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Empowering Small Producers: How Delivered Cold Promotes Direct-to-Consumer Sales




Over the years, but especially since working from home has become more of the norm, home delivery of food products has experienced a rapid rise in popularity. The frozen food market has seen considerable growth and is set to reach $432.55 billion by 2030 — a significant portion of which is the home delivery market.

Busy lifestyles and a desire for a wider variety of food have led people to seek the services of several home-delivery options that can deliver everything from meat to vegetables right to their door. However, the traditional direct-to-consumer frozen food market has one major downside: most are limited to one supplier per box.

Ruben Cortez, the entrepreneur behind Frozen Logistics, saw an opportunity to expand the frozen food delivery business and solve a number of pain points in the direct-to-consumer space. Cortez brings his years of experience in the entrepreneurial, technology, investment, and real estate spaces to change the traditional direct-to-consumer frozen food delivery space.

Cortez has recently unveiled Delivered Cold, a revolutionary new direct-to-consumer option that allows shoppers to add products from multiple different sellers in the same box, solving what he sees as an obvious issue with the traditional market. “We’re giving customers more options to fill their box with a variety of items they may not find elsewhere with this option,” he says, “making it easier to check out new products without a large cost commitment.”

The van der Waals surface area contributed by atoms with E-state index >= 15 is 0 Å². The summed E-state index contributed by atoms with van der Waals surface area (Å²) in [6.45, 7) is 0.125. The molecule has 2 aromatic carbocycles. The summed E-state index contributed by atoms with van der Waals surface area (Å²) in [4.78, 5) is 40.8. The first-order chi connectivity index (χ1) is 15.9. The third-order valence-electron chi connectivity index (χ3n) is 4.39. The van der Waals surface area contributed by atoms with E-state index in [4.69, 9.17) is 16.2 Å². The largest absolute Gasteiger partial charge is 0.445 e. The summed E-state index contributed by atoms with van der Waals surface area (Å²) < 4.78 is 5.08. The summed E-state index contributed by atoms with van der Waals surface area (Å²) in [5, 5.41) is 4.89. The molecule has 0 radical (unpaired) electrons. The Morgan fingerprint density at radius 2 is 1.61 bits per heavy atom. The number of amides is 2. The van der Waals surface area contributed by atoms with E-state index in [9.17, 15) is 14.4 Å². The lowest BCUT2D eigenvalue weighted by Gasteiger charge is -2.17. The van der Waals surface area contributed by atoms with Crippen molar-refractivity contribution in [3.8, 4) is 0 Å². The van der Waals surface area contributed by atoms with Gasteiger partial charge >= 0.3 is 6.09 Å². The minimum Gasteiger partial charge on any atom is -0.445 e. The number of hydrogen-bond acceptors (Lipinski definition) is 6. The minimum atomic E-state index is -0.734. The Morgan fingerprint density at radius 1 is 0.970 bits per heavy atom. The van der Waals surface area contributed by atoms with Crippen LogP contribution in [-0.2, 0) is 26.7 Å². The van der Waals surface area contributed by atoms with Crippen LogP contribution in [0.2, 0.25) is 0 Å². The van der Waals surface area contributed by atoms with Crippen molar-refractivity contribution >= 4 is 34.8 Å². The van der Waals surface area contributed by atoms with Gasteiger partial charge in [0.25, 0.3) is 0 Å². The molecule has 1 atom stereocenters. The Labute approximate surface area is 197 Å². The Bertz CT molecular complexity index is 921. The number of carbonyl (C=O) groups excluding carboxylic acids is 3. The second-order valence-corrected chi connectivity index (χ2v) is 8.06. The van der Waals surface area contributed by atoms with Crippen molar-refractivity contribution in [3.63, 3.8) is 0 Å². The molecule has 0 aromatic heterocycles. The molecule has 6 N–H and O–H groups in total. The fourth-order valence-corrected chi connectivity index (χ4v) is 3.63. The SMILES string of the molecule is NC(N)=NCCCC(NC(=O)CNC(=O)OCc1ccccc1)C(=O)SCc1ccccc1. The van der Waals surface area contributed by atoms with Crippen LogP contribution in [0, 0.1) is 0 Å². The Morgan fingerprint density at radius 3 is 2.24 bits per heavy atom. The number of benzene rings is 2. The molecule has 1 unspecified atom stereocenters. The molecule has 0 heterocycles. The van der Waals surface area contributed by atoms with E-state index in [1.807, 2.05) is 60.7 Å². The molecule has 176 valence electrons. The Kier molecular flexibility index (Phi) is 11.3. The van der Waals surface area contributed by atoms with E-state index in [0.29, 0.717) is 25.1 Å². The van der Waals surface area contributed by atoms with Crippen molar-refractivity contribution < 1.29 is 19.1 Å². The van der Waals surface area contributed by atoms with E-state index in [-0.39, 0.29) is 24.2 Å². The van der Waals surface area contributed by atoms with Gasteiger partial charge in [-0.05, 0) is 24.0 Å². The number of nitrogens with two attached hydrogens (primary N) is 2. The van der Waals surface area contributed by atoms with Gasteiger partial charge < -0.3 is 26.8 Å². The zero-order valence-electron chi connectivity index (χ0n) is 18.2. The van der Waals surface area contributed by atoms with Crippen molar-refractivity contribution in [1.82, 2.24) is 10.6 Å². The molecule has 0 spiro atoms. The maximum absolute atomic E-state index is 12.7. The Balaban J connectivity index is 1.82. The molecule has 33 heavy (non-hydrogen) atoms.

Different from the competition

Many competing home delivery food companies often only cater to one type of consumer, whether by offering vegan options, ready-to-serve meals, or specialty products. On the other hand, Delivered Cold’s approach to home delivery, is far more streamlined.

“We are setting out to shake up an industry in need of disruption,” says Cortez. The way Delivered Cold operates is simply not possible in other marketplaces because, more often than not, sellers are left to fulfill their own product orders directly. “If a consumer buys three different items from three different sellers, the consumer will get three different boxes,” Cortez explains.

Delivered Cold focuses on empowering the small producer by eliminating the complex self-fulfillment requirement. Because Frozen Logistics operates its own cold storage facility where various products are stored, consumers can order directly from the Delivered Cold freezer, freeing up the producers to do what they do best: produce food products.

“Consumers can shop our freezers directly and access products from all of the incredible farmers, ranchers, and other producers we work with,” says Cortez.

Since the Delivered Cold approach cuts out the middleman, costly and complicated food distribution networks are simplified. By reducing touchpoints in the supply chain, consumers can count on less spoiled food and sellers have another avenue to get their products to consumers.

The sustainability factor